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Vassily Ivanchuk vs Garry Kasparov
Linares (1997), Linares ESP, rd 8, Feb-13
King's Indian Defense: Saemisch Variation. Steiner Attack (E80)  ·  1-0


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Given 35 times; par: 45 [what's this?]

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sac: 25.O-O PGN: download | view | print Help: general | java-troubleshooting

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Kibitzer's Corner
Oct-06-04  ConLaMismaMano: Was 25.0-0 a trap for Kasparov so he would take the knight on a2?
Oct-06-04  Whitehat1963: O.K., perhaps I'm blind, what happens if white takes the queen with 26. Nxa2?
Oct-06-04  ConLaMismaMano: Then 26...Ne2+ winning back the Queen.
Jun-12-06  dakgootje: Followed by something like 36. ...Re3 37. Rac1 Na4 (think doesnt matter which knight) 38. Nxa4 Nxa4 and white can maybe give some checks and win because of the material advantage
Premium Chessgames Member
  plang: Ivanchuk is particularly good at playing against gambits. This was his 4th (and last) against Kasparov. 14 N1a2 is an unusual knight maneuver. Kasparov tries to punish it all game but always comes up a little short. 16 Rb1 is a really clever way of lessening blacks pressure on the a file. After 26 Rf2 Kasparov has no tactical tricks left and the passed pawns decide. The game was lost on time though at that point it didn't make any difference anymore. Voted the #1 game in Informant #69.
Premium Chessgames Member
  Jonathan Sarfati: Larry Christiansen says, "and now 17...f5! gives Black lively play." but doesn't explain what Black gets for the exchange.
Nov-23-06  Brown: umm... as if this game wasn't "lively" already.

Seriously, Karpov couldn't have played against Kasparov's lack of coordination on the Q-side any better. Ivanchuk's ideas and execution at times are truly amazing.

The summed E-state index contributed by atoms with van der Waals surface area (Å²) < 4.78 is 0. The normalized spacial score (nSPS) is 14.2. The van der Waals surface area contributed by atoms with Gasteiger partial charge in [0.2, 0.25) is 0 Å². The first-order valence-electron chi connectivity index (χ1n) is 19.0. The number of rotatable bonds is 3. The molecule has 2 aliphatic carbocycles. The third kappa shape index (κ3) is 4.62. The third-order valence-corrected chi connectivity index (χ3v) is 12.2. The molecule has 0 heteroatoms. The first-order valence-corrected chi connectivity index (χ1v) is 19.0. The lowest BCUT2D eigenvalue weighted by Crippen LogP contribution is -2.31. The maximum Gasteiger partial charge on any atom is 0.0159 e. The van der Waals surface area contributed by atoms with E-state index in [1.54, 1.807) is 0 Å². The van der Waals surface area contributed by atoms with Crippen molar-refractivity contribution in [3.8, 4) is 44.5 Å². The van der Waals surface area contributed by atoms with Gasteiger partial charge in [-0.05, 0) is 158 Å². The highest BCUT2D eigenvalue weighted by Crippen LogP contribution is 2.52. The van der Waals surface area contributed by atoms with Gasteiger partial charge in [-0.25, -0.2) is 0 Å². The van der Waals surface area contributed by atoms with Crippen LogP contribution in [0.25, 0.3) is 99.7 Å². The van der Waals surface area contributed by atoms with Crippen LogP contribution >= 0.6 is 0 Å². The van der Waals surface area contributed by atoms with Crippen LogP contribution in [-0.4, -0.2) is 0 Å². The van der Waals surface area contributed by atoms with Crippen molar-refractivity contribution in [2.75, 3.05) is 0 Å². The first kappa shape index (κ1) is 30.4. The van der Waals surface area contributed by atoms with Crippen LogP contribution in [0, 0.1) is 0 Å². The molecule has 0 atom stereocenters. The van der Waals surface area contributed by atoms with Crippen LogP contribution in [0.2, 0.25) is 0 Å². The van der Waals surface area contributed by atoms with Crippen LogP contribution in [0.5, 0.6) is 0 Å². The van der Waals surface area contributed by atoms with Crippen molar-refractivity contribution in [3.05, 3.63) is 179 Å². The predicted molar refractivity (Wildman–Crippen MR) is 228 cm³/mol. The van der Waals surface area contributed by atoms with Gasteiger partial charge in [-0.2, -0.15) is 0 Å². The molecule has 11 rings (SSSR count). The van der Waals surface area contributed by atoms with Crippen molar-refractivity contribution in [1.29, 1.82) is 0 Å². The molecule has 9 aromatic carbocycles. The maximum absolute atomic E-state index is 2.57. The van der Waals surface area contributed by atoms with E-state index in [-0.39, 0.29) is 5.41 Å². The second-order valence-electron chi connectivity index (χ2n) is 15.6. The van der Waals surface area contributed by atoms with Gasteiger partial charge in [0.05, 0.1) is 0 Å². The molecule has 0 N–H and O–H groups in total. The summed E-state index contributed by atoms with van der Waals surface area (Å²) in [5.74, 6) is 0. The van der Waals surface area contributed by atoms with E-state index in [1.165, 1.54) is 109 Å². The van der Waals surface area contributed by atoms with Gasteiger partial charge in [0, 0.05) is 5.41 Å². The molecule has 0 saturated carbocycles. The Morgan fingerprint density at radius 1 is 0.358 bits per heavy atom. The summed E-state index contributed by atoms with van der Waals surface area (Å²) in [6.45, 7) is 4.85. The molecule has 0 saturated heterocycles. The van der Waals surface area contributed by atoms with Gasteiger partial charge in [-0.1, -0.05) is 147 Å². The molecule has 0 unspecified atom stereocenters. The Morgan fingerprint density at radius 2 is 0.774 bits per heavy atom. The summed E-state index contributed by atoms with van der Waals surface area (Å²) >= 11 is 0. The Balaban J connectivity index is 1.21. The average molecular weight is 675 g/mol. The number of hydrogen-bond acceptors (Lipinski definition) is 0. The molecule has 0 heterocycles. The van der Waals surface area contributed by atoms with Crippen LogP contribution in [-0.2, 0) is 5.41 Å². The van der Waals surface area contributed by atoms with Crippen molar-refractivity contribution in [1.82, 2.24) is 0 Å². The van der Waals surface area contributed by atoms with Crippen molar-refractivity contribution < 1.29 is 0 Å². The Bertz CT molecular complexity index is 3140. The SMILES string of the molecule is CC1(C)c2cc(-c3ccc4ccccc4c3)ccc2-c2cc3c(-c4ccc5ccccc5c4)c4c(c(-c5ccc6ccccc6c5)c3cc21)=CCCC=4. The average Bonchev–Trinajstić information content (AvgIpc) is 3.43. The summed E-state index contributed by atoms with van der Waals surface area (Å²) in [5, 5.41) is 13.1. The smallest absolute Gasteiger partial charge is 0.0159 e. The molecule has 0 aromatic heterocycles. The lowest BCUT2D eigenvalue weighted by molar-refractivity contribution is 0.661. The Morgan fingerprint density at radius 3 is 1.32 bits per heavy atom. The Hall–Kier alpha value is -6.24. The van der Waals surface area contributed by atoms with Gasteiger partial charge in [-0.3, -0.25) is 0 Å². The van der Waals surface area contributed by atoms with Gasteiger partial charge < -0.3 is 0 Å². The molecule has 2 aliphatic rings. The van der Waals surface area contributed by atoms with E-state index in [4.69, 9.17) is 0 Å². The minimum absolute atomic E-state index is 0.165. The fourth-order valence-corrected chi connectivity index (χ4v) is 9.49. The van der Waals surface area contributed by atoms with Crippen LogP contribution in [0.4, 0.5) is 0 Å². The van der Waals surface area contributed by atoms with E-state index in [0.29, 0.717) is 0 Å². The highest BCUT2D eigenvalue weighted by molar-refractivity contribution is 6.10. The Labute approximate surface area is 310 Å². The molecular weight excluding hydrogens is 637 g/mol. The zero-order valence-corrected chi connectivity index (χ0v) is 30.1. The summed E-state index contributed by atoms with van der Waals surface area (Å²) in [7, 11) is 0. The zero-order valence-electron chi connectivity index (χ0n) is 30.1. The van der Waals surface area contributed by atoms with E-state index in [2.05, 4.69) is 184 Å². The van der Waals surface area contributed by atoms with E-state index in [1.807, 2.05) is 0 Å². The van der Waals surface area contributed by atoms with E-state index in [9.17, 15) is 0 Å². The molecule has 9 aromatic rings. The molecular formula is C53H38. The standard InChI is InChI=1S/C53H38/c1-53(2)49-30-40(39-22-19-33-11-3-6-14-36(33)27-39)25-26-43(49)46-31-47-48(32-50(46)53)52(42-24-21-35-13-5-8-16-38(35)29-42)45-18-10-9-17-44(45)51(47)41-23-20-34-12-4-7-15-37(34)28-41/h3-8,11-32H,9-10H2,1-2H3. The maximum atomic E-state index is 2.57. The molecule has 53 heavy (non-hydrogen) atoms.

Jul-17-08  fictionist: Was this the game where Kasparov got annoyed at Ivanchuk for saying something after Kasparov said "j'adoube"?
Jul-30-08  VaselineTopLove: Yes Kasparov said "J'adoube" to which Ivanchuk replied "Silvous Plait". And then Kasparov didn't shake hands with him at the end. I don't know what Ivanchuk said means though and the context.
Dec-07-08  Resignation Trap: This game was obviously played before FIDE placed mushroom soup on their list of banned substances!

See :<He had hardly been seated at the Ciudad Feliz when Yuri Vasilyev, a Russian reporter who covers every tournament with Kasparov among the competitors, came in after him with a prying look on his face. He wanted to know what Ivanchuk was having for lunch. Ivanchuk told him that he had ordered mushroom soup – a dish of which the Russian name sounds like the French ‘champignon.’ It seemed the right choice, he said, because within a few hours he would be playing against the champion – which in Russian is pronounced as ‘shampion.’ These ‘champignons,’ Ivanchuk went on, were after all the only mushrooms that could be cultivated. The same went for world champions. That was why, he explained to the baffled Vasilyev, he was having ‘champignon’ soup now. The ‘shampion’ himself he would have for dessert. Rarely did a prediction prove to be more correct. Kasparov won the tournament that year, but that afternoon he suffered his only defeat.>

Jul-31-09  WhiteRook48: 35...Nc3 allows a skewer
Nov-13-11  JoergWalter: <VaselineTopLove: And then Kasparov didn't shake hands with him at the end.>

Kasparov ran from the board without a handshake and when passing by a group of journalists he said very audible: "F**k Ivanchuk".

What a good sportsman and nice guy.